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A fun thing about the Cincinnati Reds is that they finished the 2021 season with a record of 83-79, third in the National League Central. They had Nick Castellanos and his 34 homers, they had the Rookie of the Year, second baseman Jonathan India, a rotation where every regular starter was between league-average and legit great, and they had some intriguing prospects like Hunter Greene on the way as reinforcements. They missed the postseason, but there was the start of something here, if only the team would build on it — especially since the expectation was that the postseason would be permanently expanded for 2022, which did, in fact, come to pass.
Before the lockout began, they started to blow that all up. They let Castellanos walk, and he signed with the Phillies. Wade Miley, a key piece of their strong rotation from 2021, was put on waivers, and claimed by fellow NL Central club the Cubs, who then picked up his option and are paying him all of $10 million to see if he has one more year like his last few strong ones in his 35-year-old arm. Then, after the lockout, Sonny Gray (114 ERA+) and Jesse Winker (.305/.394/.556 in 110 games) were shipped out, creating another hole in the rotation and a hole in left they’d fill with the hope that Tommy Pham has something left to give.
The Reds’ salary situation isn’t quite as bad as that of some of their peers: their Opening Day payroll was $113 million, more than twice what the Pirates, A’s, Orioles, or Guardians are spending, but at the same time, it’s not like $113 million is much at all. Cincinnati claims they were hit particularly hard by the pandemic and the drop in local revenue it created, and I’m sure that’s true to a degree, but, like has been said regarding the Pirates and the A’s of late, there is more money to spend than the Reds are letting on. Especially now, in 2022, when we know that teams are getting, at minimum, $100 million in revenue from their national and local television deals. Even if you buy that the Reds had no operating income in 2021, like Forbes recently reported from what I must always remind you is incomplete data, 2022 was going to be better.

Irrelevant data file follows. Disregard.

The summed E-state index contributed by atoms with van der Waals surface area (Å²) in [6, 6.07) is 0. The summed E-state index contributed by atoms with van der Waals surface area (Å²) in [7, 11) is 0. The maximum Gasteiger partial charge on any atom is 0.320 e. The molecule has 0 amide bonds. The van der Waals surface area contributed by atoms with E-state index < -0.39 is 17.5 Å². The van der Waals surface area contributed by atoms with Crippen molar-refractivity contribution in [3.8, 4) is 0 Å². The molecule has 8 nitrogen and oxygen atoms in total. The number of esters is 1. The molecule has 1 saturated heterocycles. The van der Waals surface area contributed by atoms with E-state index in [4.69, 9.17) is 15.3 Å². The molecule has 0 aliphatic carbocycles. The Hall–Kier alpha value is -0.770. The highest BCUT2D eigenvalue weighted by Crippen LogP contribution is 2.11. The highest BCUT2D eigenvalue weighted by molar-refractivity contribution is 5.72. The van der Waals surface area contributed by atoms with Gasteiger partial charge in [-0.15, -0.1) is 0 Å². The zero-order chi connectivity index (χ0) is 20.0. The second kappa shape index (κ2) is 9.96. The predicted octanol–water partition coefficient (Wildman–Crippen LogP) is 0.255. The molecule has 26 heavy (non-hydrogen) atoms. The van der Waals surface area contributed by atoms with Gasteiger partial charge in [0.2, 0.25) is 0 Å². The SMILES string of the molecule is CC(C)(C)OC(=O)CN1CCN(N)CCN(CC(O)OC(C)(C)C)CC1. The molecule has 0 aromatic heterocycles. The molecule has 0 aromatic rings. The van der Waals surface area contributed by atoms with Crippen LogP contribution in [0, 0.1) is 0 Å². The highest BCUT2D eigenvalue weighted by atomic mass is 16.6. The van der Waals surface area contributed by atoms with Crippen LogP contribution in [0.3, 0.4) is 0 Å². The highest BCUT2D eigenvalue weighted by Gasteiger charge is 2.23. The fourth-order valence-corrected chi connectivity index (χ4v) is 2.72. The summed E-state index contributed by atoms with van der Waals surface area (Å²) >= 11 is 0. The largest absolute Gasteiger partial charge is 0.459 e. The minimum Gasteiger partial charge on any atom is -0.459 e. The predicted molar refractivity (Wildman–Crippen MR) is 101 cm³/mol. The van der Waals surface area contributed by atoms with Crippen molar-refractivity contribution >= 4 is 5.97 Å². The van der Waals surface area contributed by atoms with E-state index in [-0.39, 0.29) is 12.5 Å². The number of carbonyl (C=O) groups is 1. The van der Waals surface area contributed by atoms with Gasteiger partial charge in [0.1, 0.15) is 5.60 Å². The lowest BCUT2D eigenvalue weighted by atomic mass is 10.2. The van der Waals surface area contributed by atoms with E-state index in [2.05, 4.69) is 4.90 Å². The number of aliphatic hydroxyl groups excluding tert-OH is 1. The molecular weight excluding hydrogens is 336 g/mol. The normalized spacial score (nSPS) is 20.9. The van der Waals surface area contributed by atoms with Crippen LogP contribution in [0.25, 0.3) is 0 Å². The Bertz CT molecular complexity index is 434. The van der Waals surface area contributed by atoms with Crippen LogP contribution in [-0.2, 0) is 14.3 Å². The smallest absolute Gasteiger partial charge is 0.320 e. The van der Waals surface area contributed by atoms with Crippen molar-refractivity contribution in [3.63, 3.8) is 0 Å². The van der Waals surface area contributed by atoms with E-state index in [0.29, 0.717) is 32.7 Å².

Like the A’s and Pirates, the Reds also receive revenue-sharing dollars. If their gate is worse, it’s because they show no real commitment to fielding a competitive team, and the fans just aren’t going to come out in droves to see yet another disappointing club. They finished fourth in 2014 after losing in the Wild Card round in 2013, then fifth from 2015 through 2018, then fourth again in 2019. In 2020, they finished just over .500 in the pandemic-shortened season and made the expanded postseason, losing once again in the Wild Card round, and while the 2021 squad looked like a better team they could build on, that’s not how the offseason went. The pandemic might have hurt revenue briefly, but there was something here, if only the owner, Bob Castellini, had put aside temporary losses in order to capitalize on a team that could go somewhere with the right additions.